Swept into Graz by the Rain
Essay by Christian Seiler
One evening the rain swept me into Graz. I had set off a bit further to the south on a ramble that was meant to take me from one art-work to the next, but the hills of southern Styria developed a gravitational force that was stronger than the sculptures and feather boas hewn into the landscape. Just take a look at the tables the vintners have encouraged to grow on the cusps of the landscape: the weathered grey of an age-old conifer, the best possible match for an off-white stoneware plate laden with bread & cheese and a handful of pumpkin seeds; and with the plate already on the table a glass of the palest green, crystal clear Sauvignon cannot be far away. I admit that such circumstances, on these hills with their panoramic views, are an invitation to enlightened considerations about art.
I was thinking about Géricault’s "The Raft of the ´Medusa´". My favourite author, Julian Barnes, has written an entrancing essay about this painting, which I just happened to have in my pocket, and in tracing the course of the history of the shipwreck and the unleashed elements I missed the others´ departure. The sun was shining. The view was immaculate. Barnes considers how art is born out of catastrophe. He goes as far as developing the thesis that this happens automatically nowadays. While I mulled over the best way to counter this elegant cynicism with the rapier, thick clouds were gathering in the west, over the Karawanken, and when the good Lord directed the skies to open with a certain degree of irreconciliability, I began to feel a little uncomfortable, internally and externally; nor did the water improve the Sauvignon.
Turning up my collar, I marched on, a wanderer of sad aspect, to where I had pitched my camp, and when I got there the landlord informed me that I need not have hurried so much, the radio had forecast three days of rain.
The driver of a courier service happened to be there, having just delivered elegant dog collars from San Francisco to the heavenly remoteness of southern Styria. He offered me a lift to Graz, and naturally I accepted.
Graz in the rain was a purring complementary programme: the city is not made for rain. The colours of the façades speak a Mediterranean language (which however does not apply to the local inhabitants themselves - enough said about the "ou" - sounds that pepper the native idiom), and on market day Jakominiplatz is heavy with the smells of wanderlust that seem normal only to the locals, accustomed as they are to the admirable blend of metropolitan attitude, southern flair and Gemütlichkeit.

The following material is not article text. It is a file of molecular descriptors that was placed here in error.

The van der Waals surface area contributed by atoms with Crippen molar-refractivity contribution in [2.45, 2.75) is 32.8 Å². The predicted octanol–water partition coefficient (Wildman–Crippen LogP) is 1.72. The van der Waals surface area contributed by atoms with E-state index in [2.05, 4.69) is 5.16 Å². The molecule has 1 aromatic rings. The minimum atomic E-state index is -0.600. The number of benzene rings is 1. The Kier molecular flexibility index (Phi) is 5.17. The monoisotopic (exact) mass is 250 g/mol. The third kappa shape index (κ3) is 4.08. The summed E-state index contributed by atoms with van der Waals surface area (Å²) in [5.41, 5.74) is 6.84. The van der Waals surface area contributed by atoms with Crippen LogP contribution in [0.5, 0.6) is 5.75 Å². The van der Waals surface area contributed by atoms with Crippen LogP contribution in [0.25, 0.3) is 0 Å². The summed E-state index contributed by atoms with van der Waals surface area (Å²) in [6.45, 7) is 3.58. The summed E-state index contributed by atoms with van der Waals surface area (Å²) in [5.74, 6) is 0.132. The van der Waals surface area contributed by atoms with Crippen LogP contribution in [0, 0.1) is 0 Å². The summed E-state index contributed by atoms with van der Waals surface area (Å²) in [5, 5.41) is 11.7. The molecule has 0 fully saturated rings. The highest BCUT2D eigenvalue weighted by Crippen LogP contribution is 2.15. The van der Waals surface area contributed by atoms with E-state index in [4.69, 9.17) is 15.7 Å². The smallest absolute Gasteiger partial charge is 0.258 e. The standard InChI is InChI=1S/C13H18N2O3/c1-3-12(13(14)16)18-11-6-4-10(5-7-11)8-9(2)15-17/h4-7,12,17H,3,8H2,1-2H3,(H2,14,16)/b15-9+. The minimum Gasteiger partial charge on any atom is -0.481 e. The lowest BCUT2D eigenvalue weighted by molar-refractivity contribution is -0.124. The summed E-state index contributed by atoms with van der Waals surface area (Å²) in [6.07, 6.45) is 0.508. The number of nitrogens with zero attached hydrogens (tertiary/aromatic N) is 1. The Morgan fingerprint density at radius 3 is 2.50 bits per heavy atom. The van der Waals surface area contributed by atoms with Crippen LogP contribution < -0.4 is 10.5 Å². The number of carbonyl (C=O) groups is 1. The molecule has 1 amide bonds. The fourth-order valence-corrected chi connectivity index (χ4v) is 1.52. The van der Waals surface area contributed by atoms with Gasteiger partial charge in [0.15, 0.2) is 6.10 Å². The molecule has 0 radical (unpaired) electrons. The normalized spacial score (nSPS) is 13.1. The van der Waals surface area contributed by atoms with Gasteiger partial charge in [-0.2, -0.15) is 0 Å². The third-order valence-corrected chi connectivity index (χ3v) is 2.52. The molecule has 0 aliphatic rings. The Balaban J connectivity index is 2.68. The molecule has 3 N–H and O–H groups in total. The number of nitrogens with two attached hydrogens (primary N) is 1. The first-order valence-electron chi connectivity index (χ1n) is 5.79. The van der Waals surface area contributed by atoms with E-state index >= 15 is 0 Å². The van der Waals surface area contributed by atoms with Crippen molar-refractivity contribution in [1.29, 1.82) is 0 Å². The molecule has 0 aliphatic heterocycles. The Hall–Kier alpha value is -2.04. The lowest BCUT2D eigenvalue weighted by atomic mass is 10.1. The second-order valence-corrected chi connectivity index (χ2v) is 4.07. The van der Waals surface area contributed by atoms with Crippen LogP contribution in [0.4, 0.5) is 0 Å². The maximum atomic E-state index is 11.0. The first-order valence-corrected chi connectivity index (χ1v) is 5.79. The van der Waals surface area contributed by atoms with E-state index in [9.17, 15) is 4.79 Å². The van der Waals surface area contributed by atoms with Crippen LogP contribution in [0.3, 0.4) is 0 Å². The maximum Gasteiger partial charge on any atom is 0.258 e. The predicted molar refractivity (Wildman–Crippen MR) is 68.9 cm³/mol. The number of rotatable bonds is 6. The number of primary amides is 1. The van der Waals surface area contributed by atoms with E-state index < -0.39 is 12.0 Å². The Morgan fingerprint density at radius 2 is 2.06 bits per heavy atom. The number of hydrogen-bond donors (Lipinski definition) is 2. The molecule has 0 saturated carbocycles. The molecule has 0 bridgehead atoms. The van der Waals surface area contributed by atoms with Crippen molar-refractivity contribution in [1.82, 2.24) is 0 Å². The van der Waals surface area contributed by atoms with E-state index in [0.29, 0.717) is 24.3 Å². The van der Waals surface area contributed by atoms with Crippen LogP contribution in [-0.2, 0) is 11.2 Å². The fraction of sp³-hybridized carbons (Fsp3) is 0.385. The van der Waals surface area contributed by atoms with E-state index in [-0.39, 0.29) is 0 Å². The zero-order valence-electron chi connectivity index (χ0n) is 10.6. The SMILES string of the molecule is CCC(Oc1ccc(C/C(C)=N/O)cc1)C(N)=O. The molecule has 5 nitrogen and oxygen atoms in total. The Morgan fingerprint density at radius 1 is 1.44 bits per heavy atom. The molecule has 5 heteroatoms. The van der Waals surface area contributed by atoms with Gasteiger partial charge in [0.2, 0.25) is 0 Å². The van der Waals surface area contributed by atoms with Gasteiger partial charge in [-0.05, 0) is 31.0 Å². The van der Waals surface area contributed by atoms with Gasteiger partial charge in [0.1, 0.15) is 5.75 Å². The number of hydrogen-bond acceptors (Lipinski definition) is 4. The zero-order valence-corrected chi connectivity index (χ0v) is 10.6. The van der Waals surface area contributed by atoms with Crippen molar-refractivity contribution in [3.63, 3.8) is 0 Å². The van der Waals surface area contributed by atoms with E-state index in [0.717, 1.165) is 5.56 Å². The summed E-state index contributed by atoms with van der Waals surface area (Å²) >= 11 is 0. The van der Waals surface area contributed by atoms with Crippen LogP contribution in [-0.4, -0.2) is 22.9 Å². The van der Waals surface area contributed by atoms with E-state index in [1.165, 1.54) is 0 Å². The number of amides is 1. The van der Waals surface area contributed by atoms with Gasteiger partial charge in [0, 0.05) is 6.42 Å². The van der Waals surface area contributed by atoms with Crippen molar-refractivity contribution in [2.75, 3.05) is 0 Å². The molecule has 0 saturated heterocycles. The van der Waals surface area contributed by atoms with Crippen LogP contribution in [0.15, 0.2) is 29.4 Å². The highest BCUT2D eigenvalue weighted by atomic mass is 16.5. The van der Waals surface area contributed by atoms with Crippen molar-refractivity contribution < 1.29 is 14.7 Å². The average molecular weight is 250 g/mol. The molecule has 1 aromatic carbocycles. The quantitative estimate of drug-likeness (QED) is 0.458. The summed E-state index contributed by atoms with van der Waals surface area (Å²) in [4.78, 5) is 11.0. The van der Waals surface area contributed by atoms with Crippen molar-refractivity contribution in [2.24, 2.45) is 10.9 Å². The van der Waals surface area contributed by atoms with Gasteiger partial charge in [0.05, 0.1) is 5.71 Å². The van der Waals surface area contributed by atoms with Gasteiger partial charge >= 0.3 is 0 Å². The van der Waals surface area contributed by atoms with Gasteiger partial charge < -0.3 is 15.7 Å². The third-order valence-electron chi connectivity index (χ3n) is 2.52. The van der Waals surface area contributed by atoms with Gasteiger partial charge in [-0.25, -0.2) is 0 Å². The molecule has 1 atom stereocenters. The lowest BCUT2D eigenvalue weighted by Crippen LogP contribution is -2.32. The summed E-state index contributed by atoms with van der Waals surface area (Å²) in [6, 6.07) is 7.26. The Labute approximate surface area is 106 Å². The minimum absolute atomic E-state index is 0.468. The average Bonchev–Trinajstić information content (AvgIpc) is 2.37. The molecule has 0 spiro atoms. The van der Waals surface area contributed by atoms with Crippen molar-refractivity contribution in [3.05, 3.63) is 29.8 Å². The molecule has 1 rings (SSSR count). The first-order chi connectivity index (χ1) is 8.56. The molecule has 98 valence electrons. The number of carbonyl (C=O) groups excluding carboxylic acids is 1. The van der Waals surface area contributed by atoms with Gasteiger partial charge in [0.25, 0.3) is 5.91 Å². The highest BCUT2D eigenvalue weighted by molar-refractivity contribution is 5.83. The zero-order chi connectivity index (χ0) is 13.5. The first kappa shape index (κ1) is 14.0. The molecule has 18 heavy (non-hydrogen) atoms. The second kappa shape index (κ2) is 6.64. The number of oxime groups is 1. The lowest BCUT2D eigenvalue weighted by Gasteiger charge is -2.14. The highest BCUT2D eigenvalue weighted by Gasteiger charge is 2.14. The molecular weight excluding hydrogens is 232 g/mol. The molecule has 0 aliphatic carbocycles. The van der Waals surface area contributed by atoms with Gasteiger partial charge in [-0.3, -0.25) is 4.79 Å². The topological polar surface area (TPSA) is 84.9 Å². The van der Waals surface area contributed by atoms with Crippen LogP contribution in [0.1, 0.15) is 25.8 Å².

So once again I was impressed by Austria´s nearly-true-south and the courier, who was from Graz himself, took a diabolical pleasure in becoming acquainted with an impressed Viennese, who to top it all even had a smidgen of artistic sense tucked away in his pocket. We agreed to use the Graz that is actually made for rain, under the arcades of the middle inner city. We left the delivery vehicle parked deep below sea-level and the courier showed me his own world called Graz, the Graz of poets and minds.
Where Wolfi-Bauer-this and Werner-Schwab-that, but naturally I was most impressed by the bolthole where Herr Innerhofer was able to open a bookshop for Italian literature for a while, that´s what I call a logical ambient reduction, and just as we were starting to talk about these great sacred men from Graz, who knew so well how to use their city that their untimely and permanent parting was nothing less than unavoidable, we ran straight into the arms of Alfred Kolleritsch, the personified antithesis to the extravagant spirits. He hugged us briefly and directed us to the lobby of a hotel with very large rooms, supposedly harbouring a few guest poets, oooh, said Kolleritsch, beware, I´m better off going home.
What can I say: the guest poets really were there, they were in the best of moods, they wanted to laugh and argue, consequently the night lasted for three days, in Graz supposedly a law of nature, and while the courier went off now and then to deliver odd items of mail in the suburbs, I was allowed to argue with the guest poets about the anthropomorphic forms of the "Kunsthaus", which was simple, because everybody has a qualified opinion of the "Kunsthaus"; whereas the thoughts about the trifles we consumed in different places during the discussion were unanimously dispatched to the greatest common denominator. And then the rain stopped too.
Out onto the street.
Sniff the air.
Smell of wanderlust.
The raft of the ´Medusa´ softly ran ashore.
Born 1961, was cultural journalist at "Die Weltwoche", Zürich and editor-in-chief of the news magazine "profil" and the art & culture magazine "du". The writer ("Verkaufte Volksmusik", "Wie träume ich Tag", numerous cookery books), concept developer and columnist lives in Vienna and the Weinviertel.